This is the place where life is lived more fully than in other places, and, perhaps as a result, or perhaps as a catalyst, death is always near and present. The dead are not buried. Their crypts are vast, cheerless neighborhoods in their own right. You can wander their small, poorly tended alleys and peer inside the rotting tombs, read the inscribed prayers and curses, but it is always there in the foreground of city life.
When I first arrived in New Orleans 7 years ago, it was not by choice. For that reason, I was determined to dislike it from the outset, though I could not help but immediately marvel at the Old World architecture and wild beauty of Mardi Gras. Over time, the city won my reluctant heart. A slight but important shift in my perspective of the world altered my original impression. As I lay beneath the shade of banana leaves in the sweltering heat, I allowed myself to be intoxicated by the heavy air, to trace my fingers along the broken concrete, to listen to the cicadas shriek in shrouds of greenery. I learned not to fuck with mother nature. I learned to let mother nature fuck with me.
The water is powerful. It giveth and it taketh away. Hurricanes sweep people away. And sometimes it is just a heavy rain, and you are in the wrong place at the wrong time.
It is the wet, pulsing, breathing sense of humanity that I loved the most. You could feel it listening to the Soul Rebels in a crowded bar; you could feel it as you sipped a sweaty beer on a balcony loud with conversation; you could feel it as you competed with your friends and neighbors for the attention of masked men and their useless trinkets; you could feel it when the earth shook with thunder and living things retreated for cover; you could feel it in a stranger’s embrace when the Saints won the Superbowl.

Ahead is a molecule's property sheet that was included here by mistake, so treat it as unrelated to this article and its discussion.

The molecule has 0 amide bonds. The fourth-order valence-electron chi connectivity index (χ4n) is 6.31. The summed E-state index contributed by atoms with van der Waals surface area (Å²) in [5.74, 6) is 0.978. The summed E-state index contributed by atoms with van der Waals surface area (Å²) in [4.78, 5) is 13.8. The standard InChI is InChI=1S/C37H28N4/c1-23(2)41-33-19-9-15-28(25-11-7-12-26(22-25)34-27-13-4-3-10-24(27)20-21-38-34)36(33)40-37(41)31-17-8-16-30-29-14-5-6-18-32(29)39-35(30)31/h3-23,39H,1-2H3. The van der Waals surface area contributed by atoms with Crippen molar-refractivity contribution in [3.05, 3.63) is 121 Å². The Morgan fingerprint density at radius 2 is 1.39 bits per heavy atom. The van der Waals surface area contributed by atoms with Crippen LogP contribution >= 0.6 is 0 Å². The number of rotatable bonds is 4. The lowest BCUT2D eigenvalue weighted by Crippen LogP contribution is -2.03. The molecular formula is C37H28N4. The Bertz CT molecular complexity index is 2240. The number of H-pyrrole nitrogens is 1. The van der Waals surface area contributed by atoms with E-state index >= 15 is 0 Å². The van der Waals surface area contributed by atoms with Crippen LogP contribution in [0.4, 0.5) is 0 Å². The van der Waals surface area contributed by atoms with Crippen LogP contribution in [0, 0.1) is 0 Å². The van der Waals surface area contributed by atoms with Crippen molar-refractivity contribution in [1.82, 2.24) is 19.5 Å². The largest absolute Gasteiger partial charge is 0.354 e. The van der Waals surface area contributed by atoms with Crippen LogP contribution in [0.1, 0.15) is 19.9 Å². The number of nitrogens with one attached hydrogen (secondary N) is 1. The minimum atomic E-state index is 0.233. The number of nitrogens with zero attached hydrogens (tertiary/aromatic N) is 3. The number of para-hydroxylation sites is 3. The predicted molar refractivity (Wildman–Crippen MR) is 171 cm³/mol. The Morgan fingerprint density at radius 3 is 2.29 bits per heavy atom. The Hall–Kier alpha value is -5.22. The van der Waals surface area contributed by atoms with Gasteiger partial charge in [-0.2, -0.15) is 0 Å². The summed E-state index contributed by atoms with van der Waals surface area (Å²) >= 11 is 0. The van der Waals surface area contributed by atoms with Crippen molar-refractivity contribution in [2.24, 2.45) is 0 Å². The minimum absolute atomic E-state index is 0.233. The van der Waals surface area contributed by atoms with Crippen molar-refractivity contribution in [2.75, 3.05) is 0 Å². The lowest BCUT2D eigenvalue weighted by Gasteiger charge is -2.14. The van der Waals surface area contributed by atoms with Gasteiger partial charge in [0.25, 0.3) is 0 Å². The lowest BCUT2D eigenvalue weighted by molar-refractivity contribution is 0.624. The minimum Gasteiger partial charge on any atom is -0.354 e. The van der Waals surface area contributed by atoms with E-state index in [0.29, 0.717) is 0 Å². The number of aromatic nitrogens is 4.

When we won, I chased a trombone player through the French Quarter, singing along as he played “When the Saints Go Marching In.” The two of us created a trail of followers which swelled into a second line–an impromptu parade. I hugged everyone in sight, many of whom were grown men with tears streaming down their faces. It was not just a triumph of sport. It was a triumph of culture. It was a celebration of New Orleans. As we chanted Who Dat, we were not just saying it to our foes on the field. We were saying it to the foes of our city, to the naysayers who said we should not be rebuilt, that we could not be rebuilt, that we were lost forever. Well, who the fuck dat.
And so I left New Orleans as I arrived–not by choice. It has been a journey of love. I felt relentlessly wooed by the place. She eventually wore down my defenses and I acquiesced to her charms. I allowed her colorful, mysterious beauty to wash over me. But the romance ended abruptly, as they sometimes do. It is a love I will never quite recover from. Whether I like it or not, New Orleans will live in my heart until my body rots into the soft earth like the rest.
New York is no Kansas. It has its own charms, but after emerging from the languid malaise of NOLA they all seem too clean, cold, straight, and real. My favorite thing about New York is the thing it shares in common with New Orleans–the vibrant sense of humanity.
So raise your Sazerac and cheers to the chaos. Laissez les bon temps roulez.